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bug#5718: scroll-margin in buffer with small line count.

From: Eli Zaretskii
Subject: bug#5718: scroll-margin in buffer with small line count.
Date: Mon, 16 Jan 2017 19:08:37 +0200

> From: address@hidden
> Cc: address@hidden,  address@hidden,  address@hidden
> Date: Sun, 15 Jan 2017 16:43:34 -0500
> Yeah, I'm still a bit lost in all the different structures.  It seems
> (it.last_visible_y % frame_line_height) might work.

That would only be correct if all the screen lines use the default
font.  Otherwise, the last line could be only partially visible even
if the above is zero.

> The matrix row stuff in xdisp seems a more direct way of getting it,
> though I guess that's not really usable from window.c?

If by "matrix row" you meant the glyph matrix prepared by the previous
redisplay, then using that is unreliable, because that matrix might
not be up to date.

You can see that window_scroll_pixel_based already uses the move_it_*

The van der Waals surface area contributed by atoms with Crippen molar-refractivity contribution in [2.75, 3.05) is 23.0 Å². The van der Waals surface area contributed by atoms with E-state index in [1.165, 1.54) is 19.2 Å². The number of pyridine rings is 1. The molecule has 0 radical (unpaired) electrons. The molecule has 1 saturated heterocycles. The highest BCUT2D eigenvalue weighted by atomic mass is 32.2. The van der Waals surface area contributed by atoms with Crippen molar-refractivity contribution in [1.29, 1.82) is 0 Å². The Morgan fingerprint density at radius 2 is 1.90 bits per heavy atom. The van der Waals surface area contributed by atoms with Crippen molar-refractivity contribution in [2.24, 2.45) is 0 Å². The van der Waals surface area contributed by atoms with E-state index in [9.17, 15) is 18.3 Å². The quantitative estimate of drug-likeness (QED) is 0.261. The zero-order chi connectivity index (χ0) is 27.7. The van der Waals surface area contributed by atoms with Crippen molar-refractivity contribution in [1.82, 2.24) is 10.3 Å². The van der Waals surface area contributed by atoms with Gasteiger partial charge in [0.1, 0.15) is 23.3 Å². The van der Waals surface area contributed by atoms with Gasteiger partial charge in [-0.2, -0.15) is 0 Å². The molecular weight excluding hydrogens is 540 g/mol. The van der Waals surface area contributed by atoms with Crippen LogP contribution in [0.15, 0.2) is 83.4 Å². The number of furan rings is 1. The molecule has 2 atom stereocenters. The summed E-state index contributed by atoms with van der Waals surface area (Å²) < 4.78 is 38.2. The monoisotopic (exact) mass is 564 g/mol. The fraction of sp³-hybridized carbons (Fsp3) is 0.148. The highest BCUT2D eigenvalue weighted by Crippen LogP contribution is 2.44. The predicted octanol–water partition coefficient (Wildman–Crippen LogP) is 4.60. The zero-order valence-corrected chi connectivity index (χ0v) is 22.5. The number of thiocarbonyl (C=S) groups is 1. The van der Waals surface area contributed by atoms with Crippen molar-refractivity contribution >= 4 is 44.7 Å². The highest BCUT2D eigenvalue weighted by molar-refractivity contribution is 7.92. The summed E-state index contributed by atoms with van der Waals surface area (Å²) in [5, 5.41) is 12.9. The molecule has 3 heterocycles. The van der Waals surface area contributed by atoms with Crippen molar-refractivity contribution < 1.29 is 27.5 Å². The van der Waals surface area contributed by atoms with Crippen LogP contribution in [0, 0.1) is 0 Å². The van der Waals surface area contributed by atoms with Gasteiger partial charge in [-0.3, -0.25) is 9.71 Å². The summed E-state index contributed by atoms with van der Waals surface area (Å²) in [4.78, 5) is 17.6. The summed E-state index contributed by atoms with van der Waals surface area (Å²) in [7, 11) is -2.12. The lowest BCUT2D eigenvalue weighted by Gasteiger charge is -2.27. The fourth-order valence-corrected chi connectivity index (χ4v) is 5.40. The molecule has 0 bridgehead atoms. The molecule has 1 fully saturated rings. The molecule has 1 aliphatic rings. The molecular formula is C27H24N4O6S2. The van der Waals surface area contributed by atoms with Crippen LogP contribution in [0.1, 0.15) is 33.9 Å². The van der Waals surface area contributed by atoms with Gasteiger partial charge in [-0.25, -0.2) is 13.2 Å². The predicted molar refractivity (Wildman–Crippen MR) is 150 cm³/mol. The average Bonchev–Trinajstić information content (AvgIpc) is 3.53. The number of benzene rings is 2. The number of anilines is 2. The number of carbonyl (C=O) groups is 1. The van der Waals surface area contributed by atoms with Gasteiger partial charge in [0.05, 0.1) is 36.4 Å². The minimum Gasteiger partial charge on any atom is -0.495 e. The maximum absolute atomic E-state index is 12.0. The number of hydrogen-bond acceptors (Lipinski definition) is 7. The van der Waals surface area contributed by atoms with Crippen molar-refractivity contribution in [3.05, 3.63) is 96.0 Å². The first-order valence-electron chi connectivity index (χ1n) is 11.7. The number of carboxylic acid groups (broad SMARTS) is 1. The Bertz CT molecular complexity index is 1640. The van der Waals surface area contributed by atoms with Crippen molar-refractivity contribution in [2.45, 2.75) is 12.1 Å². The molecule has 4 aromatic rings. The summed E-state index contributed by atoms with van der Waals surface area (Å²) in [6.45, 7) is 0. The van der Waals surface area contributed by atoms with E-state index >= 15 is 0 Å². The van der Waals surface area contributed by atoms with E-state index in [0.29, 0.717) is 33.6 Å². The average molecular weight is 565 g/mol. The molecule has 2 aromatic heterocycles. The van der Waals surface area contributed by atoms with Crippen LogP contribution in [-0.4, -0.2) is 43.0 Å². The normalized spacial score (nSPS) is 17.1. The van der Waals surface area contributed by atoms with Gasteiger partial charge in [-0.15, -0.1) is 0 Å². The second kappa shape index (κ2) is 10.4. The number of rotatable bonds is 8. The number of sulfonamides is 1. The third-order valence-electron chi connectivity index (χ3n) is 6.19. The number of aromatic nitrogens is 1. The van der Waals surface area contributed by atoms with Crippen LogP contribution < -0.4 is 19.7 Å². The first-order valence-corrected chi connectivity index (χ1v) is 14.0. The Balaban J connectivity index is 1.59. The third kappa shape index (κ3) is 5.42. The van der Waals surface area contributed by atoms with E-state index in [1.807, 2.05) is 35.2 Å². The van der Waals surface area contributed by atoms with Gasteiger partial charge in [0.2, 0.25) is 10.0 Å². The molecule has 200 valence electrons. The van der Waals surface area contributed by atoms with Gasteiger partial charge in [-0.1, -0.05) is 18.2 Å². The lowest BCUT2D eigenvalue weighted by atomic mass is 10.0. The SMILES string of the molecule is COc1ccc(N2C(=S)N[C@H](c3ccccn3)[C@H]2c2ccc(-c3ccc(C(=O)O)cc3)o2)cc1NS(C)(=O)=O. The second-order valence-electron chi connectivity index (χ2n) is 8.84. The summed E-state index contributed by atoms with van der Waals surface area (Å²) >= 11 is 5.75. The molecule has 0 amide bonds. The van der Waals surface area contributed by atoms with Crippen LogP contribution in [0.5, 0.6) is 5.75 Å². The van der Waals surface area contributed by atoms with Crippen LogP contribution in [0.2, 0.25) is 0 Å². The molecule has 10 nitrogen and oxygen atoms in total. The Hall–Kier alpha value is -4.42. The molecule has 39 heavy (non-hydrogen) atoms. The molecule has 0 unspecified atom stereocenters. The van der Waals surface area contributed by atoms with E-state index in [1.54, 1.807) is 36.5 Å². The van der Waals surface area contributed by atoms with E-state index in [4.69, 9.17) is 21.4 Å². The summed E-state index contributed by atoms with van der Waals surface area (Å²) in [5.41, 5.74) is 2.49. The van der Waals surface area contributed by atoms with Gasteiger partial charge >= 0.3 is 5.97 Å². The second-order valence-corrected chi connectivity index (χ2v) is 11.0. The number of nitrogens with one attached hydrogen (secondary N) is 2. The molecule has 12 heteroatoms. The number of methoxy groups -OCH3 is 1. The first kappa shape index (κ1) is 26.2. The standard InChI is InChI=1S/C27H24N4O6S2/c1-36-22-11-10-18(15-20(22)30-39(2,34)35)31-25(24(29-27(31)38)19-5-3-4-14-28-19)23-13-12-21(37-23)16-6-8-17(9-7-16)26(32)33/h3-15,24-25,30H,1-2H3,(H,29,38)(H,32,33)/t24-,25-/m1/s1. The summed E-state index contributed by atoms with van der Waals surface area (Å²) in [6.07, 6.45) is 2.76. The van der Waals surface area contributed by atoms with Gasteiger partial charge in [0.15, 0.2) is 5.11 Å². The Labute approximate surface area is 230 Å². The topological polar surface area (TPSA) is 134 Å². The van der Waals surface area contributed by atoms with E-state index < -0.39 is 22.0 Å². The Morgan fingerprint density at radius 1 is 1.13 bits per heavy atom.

family of functions, which is the right way of doing this stuff --
these functions simulate redisplay without actually displaying
anything, so you can compute the metrics of anything on display using

> What would be the idiomatic way of doing this?
>   ((ROW)->height != (ROW)->visible_height)

There's already such a calculation in window_scroll_pixel_based:

      /* See if point is on a partially visible line at the end.  */
      if (it.what == IT_EOB)
        partial_p = it.current_y + it.ascent + it.descent > it.last_visible_y;
          move_it_by_lines (&it, 1);
          partial_p = it.current_y > it.last_visible_y;

(This is preceded by moving the iterator to the point's screen line or
to EOB, whichever comes first.)  The value it.current_y is the Y
coordinate of the top edge of a glyph row (the value is zero for the
first screen line), so if it.last_visible_y is farther away from that
than the height of the glyph row, that glyph row is fully visible;
otherwise it isn't.

> By the way, in window_scroll_pixel_based (lines 5139 to 5158) the
> position of "it" is saved twice, and it looks like the first one of
> these can never be used (because the second overwrites it), correct?

Yep, good catch.


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